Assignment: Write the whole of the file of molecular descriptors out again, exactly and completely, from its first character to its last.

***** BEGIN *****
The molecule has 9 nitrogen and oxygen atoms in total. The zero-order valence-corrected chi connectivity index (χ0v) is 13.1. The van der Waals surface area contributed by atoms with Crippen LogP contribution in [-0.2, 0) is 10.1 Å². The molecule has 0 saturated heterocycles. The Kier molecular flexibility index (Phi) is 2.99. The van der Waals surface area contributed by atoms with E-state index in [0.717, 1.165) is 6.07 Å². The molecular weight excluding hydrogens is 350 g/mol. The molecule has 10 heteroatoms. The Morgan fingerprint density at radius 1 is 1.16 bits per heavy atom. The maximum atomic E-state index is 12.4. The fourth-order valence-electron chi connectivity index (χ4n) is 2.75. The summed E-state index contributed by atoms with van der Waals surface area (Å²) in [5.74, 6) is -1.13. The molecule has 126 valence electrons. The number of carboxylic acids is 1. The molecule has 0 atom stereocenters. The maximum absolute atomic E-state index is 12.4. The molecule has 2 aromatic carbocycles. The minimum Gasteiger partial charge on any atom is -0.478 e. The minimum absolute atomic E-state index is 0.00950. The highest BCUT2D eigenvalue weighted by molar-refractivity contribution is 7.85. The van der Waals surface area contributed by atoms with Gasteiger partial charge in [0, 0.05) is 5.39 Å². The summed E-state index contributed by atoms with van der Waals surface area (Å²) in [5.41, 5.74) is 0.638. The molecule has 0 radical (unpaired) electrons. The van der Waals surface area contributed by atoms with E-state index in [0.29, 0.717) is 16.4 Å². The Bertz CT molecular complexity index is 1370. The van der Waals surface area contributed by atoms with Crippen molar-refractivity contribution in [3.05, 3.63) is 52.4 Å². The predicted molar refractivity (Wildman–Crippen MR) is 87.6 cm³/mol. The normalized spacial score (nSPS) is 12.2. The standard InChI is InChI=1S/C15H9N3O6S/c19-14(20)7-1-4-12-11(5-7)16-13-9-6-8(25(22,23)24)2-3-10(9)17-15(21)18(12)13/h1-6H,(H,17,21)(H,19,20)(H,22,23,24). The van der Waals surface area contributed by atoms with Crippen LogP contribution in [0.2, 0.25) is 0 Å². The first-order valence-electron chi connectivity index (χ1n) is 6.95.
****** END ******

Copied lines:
The molecule has 9 nitrogen and oxygen atoms in total. The zero-order valence-corrected chi connectivity index (χ0v) is 13.1. The van der Waals surface area contributed by atoms with Crippen LogP contribution in [-0.2, 0) is 10.1 Å². The molecule has 0 saturated heterocycles. The Kier molecular flexibility index (Phi) is 2.99. The van der Waals surface area contributed by atoms with E-state index in [0.717, 1.165) is 6.07 Å². The molecular weight excluding hydrogens is 350 g/mol. The molecule has 10 heteroatoms. The Morgan fingerprint density at radius 1 is 1.16 bits per heavy atom. The maximum atomic E-state index is 12.4. The fourth-order valence-electron chi connectivity index (χ4n) is 2.75. The summed E-state index contributed by atoms with van der Waals surface area (Å²) in [5.74, 6) is -1.13. The molecule has 126 valence electrons. The number of carboxylic acids is 1. The molecule has 0 atom stereocenters. The maximum absolute atomic E-state index is 12.4. The molecule has 2 aromatic carbocycles. The minimum Gasteiger partial charge on any atom is -0.478 e. The minimum absolute atomic E-state index is 0.00950. The highest BCUT2D eigenvalue weighted by molar-refractivity contribution is 7.85. The van der Waals surface area contributed by atoms with Gasteiger partial charge in [0, 0.05) is 5.39 Å². The summed E-state index contributed by atoms with van der Waals surface area (Å²) in [5.41, 5.74) is 0.638. The molecule has 0 radical (unpaired) electrons. The van der Waals surface area contributed by atoms with E-state index in [0.29, 0.717) is 16.4 Å². The Bertz CT molecular complexity index is 1370. The van der Waals surface area contributed by atoms with Crippen molar-refractivity contribution in [3.05, 3.63) is 52.4 Å². The predicted molar refractivity (Wildman–Crippen MR) is 87.6 cm³/mol. The normalized spacial score (nSPS) is 12.2. The standard InChI is InChI=1S/C15H9N3O6S/c19-14(20)7-1-4-12-11(5-7)16-13-9-6-8(25(22,23)24)2-3-10(9)17-15(21)18(12)13/h1-6H,(H,17,21)(H,19,20)(H,22,23,24). The van der Waals surface area contributed by atoms with Crippen LogP contribution in [0.2, 0.25) is 0 Å². The first-order valence-electron chi connectivity index (χ1n) is 6.95.